Saturday, December 1, 2012

Windows 8

Windows 8 was officially released by Microsoft on October 26th. This week we had our first Windows 8 machine come through the door for a service. This was the first time I've personally used the final release of Windows 8, and it was definitely a different experience.

The first thing you'll notice when you sit down at a Windows 8 computer is that it looks nothing like any Windows machine you've used before. The interface was designed to look more like Android or iOS than previous versions of Windows. What Microsoft has essentially done is replace the Start Menu with a Start Screen. This has caused quite a bit of confusion for people that aren't prepared for this new approach. Everybody is comfortable with the idea of booting into a blank desktop and having to click on a menu to bring up a list of programs. What Microsoft has done is to do away with that blank desktop and now you boot directly into a screen that is really just a redesigned Start Menu. All of your programs are represented with large square icons instead of written in list form, but other than that it's essentially the same. If you are completely uncomfortable with the new look there is an icon that will take you to a traditional Windows desktop view. However, there is no Start Menu on this desktop, and you'll have to go back to the Start Screen to open any programs or perform any functions that you haven't made desktop shortcuts for.

The second main difference I noticed with Windows 8 is what Microsoft is calling charms. There are now two types of Windows programs. There are the traditional programs that we're used to that open in a re-sizable window that we can move around the desktop. The second type are programs that are specifically designed for Windows 8. Instead of a plain square icon on the Start Screen, these programs have live tiles which give access to constantly updated information about that program. An example is Microsoft's email program, which will let you know how many new messages you have and alert you when new messages come in by displaying the information directly on the icon on the Start Screen. These Windows 8 programs also launch as a full screen. When you launch Internet Explorer, for example, there is no desktop behind it. It is the entire screen and it can't be resized. If you are browsing the web and want to check your email you have to exit back to the Start Screen and open the email application. To go back you then have to exit the email app and relaunch Internet Explorer. The experience was very similar to using a smart phone or tablet. There are quite a few programs that have already been put out specifically for Windows 8, and Microsoft has started an app store. This store is similar to Apple's and Google's app stores. There is an icon for the app store on the main Start Screen and you can purchase and download programs directly from their much as you do on an Android or iOS device.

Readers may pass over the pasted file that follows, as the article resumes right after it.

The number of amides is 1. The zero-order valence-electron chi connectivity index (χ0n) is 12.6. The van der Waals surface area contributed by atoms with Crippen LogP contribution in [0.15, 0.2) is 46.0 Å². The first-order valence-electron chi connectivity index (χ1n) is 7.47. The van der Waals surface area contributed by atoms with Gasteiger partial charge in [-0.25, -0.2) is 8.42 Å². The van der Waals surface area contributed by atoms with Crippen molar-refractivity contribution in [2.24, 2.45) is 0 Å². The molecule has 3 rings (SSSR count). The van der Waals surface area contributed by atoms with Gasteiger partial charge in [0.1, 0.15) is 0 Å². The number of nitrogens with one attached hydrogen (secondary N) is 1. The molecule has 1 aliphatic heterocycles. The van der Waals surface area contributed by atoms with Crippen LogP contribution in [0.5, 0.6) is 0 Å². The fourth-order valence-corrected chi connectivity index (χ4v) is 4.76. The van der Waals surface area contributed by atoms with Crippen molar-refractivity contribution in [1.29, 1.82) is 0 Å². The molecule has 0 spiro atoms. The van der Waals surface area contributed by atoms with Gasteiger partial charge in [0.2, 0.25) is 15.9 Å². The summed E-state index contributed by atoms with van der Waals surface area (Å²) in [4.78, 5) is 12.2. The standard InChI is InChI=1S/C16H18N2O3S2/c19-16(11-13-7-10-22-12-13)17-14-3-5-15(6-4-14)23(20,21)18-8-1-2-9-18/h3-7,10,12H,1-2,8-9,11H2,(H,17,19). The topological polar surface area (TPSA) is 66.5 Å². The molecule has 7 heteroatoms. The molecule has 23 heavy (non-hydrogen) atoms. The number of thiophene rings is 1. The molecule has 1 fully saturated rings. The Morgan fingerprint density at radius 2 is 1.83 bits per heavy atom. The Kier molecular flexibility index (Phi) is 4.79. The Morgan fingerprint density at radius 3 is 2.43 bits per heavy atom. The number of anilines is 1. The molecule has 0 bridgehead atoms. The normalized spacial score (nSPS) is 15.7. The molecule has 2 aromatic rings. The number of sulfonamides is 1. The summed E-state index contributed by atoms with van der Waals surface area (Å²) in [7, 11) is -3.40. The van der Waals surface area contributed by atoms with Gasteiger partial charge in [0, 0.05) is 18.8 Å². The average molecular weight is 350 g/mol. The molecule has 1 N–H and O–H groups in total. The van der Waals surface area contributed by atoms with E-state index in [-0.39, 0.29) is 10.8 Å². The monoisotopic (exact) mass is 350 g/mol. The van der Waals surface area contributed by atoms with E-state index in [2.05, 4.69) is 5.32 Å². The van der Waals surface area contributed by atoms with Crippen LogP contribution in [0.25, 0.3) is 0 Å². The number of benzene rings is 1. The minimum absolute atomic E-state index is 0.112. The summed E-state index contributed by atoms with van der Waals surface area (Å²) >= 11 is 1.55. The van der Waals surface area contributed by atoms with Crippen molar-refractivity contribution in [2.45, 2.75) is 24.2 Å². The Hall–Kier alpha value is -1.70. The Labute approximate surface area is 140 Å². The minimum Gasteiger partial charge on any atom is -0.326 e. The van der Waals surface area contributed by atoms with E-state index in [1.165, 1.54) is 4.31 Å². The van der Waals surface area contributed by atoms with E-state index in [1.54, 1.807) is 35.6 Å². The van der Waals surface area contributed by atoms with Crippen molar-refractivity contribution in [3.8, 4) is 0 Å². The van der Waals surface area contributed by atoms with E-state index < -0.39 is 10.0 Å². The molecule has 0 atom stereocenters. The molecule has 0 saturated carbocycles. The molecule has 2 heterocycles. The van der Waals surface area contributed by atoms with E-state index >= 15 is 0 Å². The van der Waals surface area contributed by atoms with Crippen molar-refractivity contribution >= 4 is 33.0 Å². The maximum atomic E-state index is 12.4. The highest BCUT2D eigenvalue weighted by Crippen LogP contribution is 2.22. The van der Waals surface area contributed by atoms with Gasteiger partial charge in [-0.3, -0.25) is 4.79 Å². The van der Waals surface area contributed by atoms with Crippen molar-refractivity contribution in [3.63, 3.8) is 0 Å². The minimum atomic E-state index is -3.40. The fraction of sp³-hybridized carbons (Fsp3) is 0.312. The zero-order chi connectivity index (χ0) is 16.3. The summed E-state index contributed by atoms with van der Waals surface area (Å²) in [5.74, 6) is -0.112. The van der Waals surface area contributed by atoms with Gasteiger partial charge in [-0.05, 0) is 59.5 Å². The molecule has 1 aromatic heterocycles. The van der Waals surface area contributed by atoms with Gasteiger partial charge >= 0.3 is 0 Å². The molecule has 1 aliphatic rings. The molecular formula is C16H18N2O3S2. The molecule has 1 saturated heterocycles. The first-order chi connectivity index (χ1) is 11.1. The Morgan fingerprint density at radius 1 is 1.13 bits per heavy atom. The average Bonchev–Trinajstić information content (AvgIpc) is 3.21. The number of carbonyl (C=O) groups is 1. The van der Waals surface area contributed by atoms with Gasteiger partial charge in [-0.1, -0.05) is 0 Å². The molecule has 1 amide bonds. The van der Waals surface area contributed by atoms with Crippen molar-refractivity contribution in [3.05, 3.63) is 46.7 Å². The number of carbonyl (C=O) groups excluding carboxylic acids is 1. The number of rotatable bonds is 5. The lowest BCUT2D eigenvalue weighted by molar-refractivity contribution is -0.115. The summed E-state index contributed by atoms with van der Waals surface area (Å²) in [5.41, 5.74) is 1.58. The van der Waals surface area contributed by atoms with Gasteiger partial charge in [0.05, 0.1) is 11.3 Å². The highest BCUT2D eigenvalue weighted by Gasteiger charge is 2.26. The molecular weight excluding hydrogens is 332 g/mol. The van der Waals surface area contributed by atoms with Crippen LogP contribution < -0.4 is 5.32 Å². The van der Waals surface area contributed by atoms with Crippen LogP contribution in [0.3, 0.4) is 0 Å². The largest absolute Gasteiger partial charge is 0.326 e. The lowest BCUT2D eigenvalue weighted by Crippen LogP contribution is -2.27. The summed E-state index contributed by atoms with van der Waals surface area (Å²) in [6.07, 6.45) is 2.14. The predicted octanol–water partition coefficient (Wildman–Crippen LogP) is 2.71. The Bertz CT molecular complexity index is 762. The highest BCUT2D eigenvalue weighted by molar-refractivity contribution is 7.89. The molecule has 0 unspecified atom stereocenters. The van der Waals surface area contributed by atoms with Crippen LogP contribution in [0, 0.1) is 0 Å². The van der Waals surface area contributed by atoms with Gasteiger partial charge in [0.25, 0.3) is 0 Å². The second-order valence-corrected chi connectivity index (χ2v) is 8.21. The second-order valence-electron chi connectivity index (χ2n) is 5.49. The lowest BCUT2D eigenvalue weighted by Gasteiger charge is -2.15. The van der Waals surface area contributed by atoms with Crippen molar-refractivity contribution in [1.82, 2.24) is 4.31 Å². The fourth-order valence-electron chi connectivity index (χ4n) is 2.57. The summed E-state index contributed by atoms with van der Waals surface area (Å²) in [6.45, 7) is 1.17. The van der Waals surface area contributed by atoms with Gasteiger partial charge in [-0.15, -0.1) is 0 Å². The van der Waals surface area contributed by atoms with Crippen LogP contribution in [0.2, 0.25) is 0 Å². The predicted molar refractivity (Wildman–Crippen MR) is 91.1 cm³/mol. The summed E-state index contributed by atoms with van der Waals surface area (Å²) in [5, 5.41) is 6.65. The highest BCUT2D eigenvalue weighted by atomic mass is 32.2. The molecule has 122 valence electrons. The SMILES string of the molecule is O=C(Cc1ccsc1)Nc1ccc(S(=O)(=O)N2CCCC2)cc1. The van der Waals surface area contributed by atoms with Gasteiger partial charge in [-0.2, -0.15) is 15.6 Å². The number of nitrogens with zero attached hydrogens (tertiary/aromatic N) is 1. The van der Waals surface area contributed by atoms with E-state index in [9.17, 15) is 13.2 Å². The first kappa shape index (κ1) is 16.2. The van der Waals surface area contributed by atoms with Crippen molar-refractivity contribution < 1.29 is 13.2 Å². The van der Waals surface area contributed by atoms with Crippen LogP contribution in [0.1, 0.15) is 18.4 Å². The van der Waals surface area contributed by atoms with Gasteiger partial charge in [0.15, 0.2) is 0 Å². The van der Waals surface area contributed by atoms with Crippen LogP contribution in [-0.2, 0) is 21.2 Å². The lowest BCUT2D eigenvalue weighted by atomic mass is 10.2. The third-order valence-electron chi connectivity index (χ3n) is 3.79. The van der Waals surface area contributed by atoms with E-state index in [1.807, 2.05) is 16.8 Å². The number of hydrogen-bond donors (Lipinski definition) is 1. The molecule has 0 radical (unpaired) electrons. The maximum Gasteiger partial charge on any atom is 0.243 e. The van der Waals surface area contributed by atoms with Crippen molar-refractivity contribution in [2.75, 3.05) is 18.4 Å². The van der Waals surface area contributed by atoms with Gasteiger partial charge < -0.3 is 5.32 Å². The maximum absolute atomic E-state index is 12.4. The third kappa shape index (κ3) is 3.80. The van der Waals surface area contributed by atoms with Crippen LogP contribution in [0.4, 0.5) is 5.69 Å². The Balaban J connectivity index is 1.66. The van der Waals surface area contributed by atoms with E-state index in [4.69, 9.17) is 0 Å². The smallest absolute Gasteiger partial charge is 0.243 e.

Another thing that jumped out at me was that Microsoft definitely designed Windows 8 to be used with a touchscreen. Luckily, the laptop I was working on was equipped with a touchscreen. I was able to navigate using the touchpad, but it was very cumbersome and I couldn't imagine trying to put in a full day of work that way. If you are in the market for a new computer and are thinking about Windows 8 I would put a touchscreen on the top of the list of required features. If you are thinking of updating to Windows 8 and don't have a touchscreen I would probably advise you to hold onto Windows 7.

Windows 8 comes in three different flavors. In this area Microsoft has improved quite a bit and it's very simple to figure out which version you need. Standard Windows 8 is for home users, Windows 8 Pro is for small to medium sized businesses and Windows 8 Enterprise is for large businesses(more than 500 systems). If you're running a business out of your home and find it necessary to network multiple computers there are features in Windows 8 Pro that will make it worth the upgrade.